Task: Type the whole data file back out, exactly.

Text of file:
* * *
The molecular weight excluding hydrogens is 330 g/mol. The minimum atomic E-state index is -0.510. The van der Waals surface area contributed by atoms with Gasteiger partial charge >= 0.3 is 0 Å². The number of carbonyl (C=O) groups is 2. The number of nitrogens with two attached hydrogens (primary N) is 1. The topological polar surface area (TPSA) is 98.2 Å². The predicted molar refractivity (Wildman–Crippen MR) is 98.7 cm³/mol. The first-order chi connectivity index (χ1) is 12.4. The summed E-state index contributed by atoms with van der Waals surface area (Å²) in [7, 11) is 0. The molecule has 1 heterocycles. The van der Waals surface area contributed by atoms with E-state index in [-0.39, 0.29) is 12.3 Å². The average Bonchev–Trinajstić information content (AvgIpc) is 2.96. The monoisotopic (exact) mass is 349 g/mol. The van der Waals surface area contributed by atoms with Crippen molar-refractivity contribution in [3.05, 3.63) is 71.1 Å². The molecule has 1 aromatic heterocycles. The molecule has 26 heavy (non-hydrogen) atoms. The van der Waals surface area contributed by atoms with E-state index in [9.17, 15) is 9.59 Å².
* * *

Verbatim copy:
The molecular weight excluding hydrogens is 330 g/mol. The minimum atomic E-state index is -0.510. The van der Waals surface area contributed by atoms with Gasteiger partial charge >= 0.3 is 0 Å². The number of carbonyl (C=O) groups is 2. The number of nitrogens with two attached hydrogens (primary N) is 1. The topological polar surface area (TPSA) is 98.2 Å². The predicted molar refractivity (Wildman–Crippen MR) is 98.7 cm³/mol. The first-order chi connectivity index (χ1) is 12.4. The summed E-state index contributed by atoms with van der Waals surface area (Å²) in [7, 11) is 0. The molecule has 1 heterocycles. The van der Waals surface area contributed by atoms with E-state index in [-0.39, 0.29) is 12.3 Å². The average Bonchev–Trinajstić information content (AvgIpc) is 2.96. The monoisotopic (exact) mass is 349 g/mol. The van der Waals surface area contributed by atoms with Crippen molar-refractivity contribution in [3.05, 3.63) is 71.1 Å². The molecule has 1 aromatic heterocycles. The molecule has 26 heavy (non-hydrogen) atoms. The van der Waals surface area contributed by atoms with E-state index in [9.17, 15) is 9.59 Å².